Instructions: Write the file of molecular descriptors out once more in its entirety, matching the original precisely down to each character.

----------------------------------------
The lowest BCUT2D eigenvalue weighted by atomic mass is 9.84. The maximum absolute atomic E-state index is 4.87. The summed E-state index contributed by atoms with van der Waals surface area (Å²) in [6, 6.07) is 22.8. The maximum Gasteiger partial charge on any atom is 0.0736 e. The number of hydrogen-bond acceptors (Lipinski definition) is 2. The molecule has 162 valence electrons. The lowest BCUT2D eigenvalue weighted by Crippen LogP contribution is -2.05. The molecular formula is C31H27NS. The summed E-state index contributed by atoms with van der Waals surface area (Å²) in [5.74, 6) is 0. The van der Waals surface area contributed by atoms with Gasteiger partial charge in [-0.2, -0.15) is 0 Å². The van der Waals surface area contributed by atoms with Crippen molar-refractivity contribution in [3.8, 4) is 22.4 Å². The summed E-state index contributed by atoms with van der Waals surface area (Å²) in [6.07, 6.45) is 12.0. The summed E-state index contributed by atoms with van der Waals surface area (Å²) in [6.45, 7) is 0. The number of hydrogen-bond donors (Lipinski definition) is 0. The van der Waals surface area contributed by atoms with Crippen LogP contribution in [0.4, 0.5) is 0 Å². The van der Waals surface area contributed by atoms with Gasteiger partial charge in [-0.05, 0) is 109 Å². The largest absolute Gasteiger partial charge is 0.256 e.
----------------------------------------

The lowest BCUT2D eigenvalue weighted by atomic mass is 9.84. The maximum absolute atomic E-state index is 4.87. The summed E-state index contributed by atoms with van der Waals surface area (Å²) in [6, 6.07) is 22.8. The maximum Gasteiger partial charge on any atom is 0.0736 e. The number of hydrogen-bond acceptors (Lipinski definition) is 2. The molecule has 162 valence electrons. The lowest BCUT2D eigenvalue weighted by Crippen LogP contribution is -2.05. The molecular formula is C31H27NS. The summed E-state index contributed by atoms with van der Waals surface area (Å²) in [5.74, 6) is 0. The van der Waals surface area contributed by atoms with Gasteiger partial charge in [-0.2, -0.15) is 0 Å². The van der Waals surface area contributed by atoms with Crippen molar-refractivity contribution in [3.8, 4) is 22.4 Å². The summed E-state index contributed by atoms with van der Waals surface area (Å²) in [6.07, 6.45) is 12.0. The summed E-state index contributed by atoms with van der Waals surface area (Å²) in [6.45, 7) is 0. The number of hydrogen-bond donors (Lipinski definition) is 0. The van der Waals surface area contributed by atoms with Crippen LogP contribution in [0.4, 0.5) is 0 Å². The van der Waals surface area contributed by atoms with Gasteiger partial charge in [-0.05, 0) is 109 Å². The largest absolute Gasteiger partial charge is 0.256 e.